by Angie Asam-Staff Writer
Monday evening the Onaway City commission met and conducted a second budget workshop. At the first budged workshop in January the commission discussed a bare bones budget and discussed the potential need to increase the water, sewer and garbage rates.
Since that workshop city manager Joe Hefele took the expected property tax revenue in the general fund down to reflect an eight percent decrease to residential values per the city assessor.
Hefele also put in the contributions to the ambulance and fire departments to reflect the budgets the commission approved at the first meeting in February.
With the new numbers put in the budget is expected to break even except in the sewer fund, which shows a $21,000 deficit.
All additional revenue in the budget is pledged to street projects, in the amount of $41,860. The commission will be discussing utility rates and policies at the March 9 meeting.
MONDAY THE commission heard from the department of public works (DPW) on the things they wanted/needed included in the budget. John Palmer of the DPW was at the meeting to go over the list in greater detail with the commissioners.
Two items on the list will be paid for from the water fund, therefore, did not affect general fund dollars, and both were approved as budgeted expenses. One was a SCADA (Supervisory Control and Data Acquisition) system with a cost of $16,255 plus $1,039 in annual software/support. The current system operating the water/wastewater system is 34 years old and the motherboard in the water tower was down not long ago and the city was able to find a used one that was in good shape. “When that was down we had to come in and manually run the pumps to keep the level of the tower up to service the city,” said Palmer, which led to overtime wage costs.
Improvements to wellhouse No. 4 were also approved to be put in the water fund, with $8,656 budgeted for new pipes and $1,200 budgeted to repairs to the exterior of the building.
The other items on the list from the DPW were new dump truck tires, an underground pipe locator, tires for the Rhino used for reading meters, a new air compressor for the garage, forks for the New Holland tractor, a utility trailer, the repair of the lighting in Chandler Park and a leaf blower.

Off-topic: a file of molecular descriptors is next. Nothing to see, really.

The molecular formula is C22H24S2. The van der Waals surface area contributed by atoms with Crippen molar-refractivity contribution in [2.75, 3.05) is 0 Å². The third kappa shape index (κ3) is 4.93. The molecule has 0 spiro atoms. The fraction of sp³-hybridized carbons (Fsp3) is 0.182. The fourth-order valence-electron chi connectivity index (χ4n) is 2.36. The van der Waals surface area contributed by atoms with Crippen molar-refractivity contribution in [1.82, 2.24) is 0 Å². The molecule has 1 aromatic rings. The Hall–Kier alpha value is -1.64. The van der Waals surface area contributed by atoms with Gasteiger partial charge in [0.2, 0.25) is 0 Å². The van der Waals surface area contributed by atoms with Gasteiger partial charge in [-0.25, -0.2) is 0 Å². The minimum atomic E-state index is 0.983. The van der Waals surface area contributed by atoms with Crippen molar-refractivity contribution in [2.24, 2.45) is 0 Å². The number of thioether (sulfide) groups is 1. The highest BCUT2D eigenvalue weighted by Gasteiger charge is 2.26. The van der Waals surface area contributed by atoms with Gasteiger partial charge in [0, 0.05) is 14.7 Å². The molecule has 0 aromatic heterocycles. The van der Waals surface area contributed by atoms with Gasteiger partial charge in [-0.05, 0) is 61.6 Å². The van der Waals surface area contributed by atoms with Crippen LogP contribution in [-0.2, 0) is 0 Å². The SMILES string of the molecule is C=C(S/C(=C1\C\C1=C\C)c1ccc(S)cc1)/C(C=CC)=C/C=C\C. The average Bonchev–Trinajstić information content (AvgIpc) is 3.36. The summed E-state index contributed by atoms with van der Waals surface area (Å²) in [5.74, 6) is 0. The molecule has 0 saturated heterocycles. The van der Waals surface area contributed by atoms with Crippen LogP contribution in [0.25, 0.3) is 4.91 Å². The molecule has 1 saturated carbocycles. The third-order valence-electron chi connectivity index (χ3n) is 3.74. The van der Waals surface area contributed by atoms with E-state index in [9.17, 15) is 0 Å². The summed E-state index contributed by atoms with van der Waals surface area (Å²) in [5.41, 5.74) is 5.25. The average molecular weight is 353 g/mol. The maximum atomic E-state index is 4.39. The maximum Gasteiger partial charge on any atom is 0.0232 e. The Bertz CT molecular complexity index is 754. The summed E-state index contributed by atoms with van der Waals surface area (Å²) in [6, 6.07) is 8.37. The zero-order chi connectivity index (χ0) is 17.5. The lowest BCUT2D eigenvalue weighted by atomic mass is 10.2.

Palmer took the commission through each item identifying why the item was on the list. After he was through the list the commission asked him to give his recommendation on what the priorities were.
Palmer along with the commissioners decided that the three most needed items were the utility trailer, dump truck tires and the compressor. Those were the items that will be included in the budget.
Currently the city uses the school’s utility trailer for brush hauling and hauling lawnmowers to the cemetery. “Without the ability to haul the mowers to the cemetery we spend 20 minutes driving out there and the same coming back,” said Palmer. With a trailer to haul the mowers he feels that the crew can head to the cemetery in the morning with three lawnmowers and finish the mowing there in one day. The cost of the trailer is $2,900 plus freight.
Palmer hopes to put the new tires on the dump truck next fall, just before snowplowing season begins. The tires can make it until then. He has priced recap tires, which are supposed to last just as long as a brand new tire, for $2,400 for eight tires.
The current air compressor at the shop is down on pressure and doesn’t meet the needs of the DPW in filling up tires for the big trucks. A new one comes with a price tag of $2,200 and will be included in the budget.
The commission will hold off on the lighting in Chandler Park although they feel it is a concern. The reason for holding off is the city will be working on a community recreation plan which will allow them to apply for grant dollars to make improvements in the park.